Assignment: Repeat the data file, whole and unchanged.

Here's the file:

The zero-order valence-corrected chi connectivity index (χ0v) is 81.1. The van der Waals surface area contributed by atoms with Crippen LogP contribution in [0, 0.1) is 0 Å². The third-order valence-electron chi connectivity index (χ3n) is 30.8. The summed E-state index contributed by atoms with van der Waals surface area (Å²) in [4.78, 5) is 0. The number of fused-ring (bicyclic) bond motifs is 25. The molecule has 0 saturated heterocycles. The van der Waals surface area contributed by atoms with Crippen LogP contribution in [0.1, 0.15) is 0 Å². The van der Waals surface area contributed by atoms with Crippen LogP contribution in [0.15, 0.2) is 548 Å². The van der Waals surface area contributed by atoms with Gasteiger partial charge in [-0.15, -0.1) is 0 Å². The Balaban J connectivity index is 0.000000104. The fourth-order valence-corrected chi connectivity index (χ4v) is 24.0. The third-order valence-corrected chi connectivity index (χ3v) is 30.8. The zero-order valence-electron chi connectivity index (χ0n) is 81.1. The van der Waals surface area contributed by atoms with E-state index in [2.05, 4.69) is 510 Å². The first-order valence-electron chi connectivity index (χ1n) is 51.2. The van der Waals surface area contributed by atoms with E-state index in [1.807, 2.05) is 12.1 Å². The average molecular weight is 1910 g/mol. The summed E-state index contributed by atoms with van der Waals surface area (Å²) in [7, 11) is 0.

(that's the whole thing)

The zero-order valence-corrected chi connectivity index (χ0v) is 81.1. The van der Waals surface area contributed by atoms with Crippen LogP contribution in [0, 0.1) is 0 Å². The third-order valence-electron chi connectivity index (χ3n) is 30.8. The summed E-state index contributed by atoms with van der Waals surface area (Å²) in [4.78, 5) is 0. The number of fused-ring (bicyclic) bond motifs is 25. The molecule has 0 saturated heterocycles. The van der Waals surface area contributed by atoms with Crippen LogP contribution in [0.1, 0.15) is 0 Å². The van der Waals surface area contributed by atoms with Crippen LogP contribution in [0.15, 0.2) is 548 Å². The van der Waals surface area contributed by atoms with Gasteiger partial charge in [-0.15, -0.1) is 0 Å². The Balaban J connectivity index is 0.000000104. The fourth-order valence-corrected chi connectivity index (χ4v) is 24.0. The third-order valence-corrected chi connectivity index (χ3v) is 30.8. The zero-order valence-electron chi connectivity index (χ0n) is 81.1. The van der Waals surface area contributed by atoms with E-state index in [2.05, 4.69) is 510 Å². The first-order valence-electron chi connectivity index (χ1n) is 51.2. The van der Waals surface area contributed by atoms with E-state index in [1.807, 2.05) is 12.1 Å². The average molecular weight is 1910 g/mol. The summed E-state index contributed by atoms with van der Waals surface area (Å²) in [7, 11) is 0.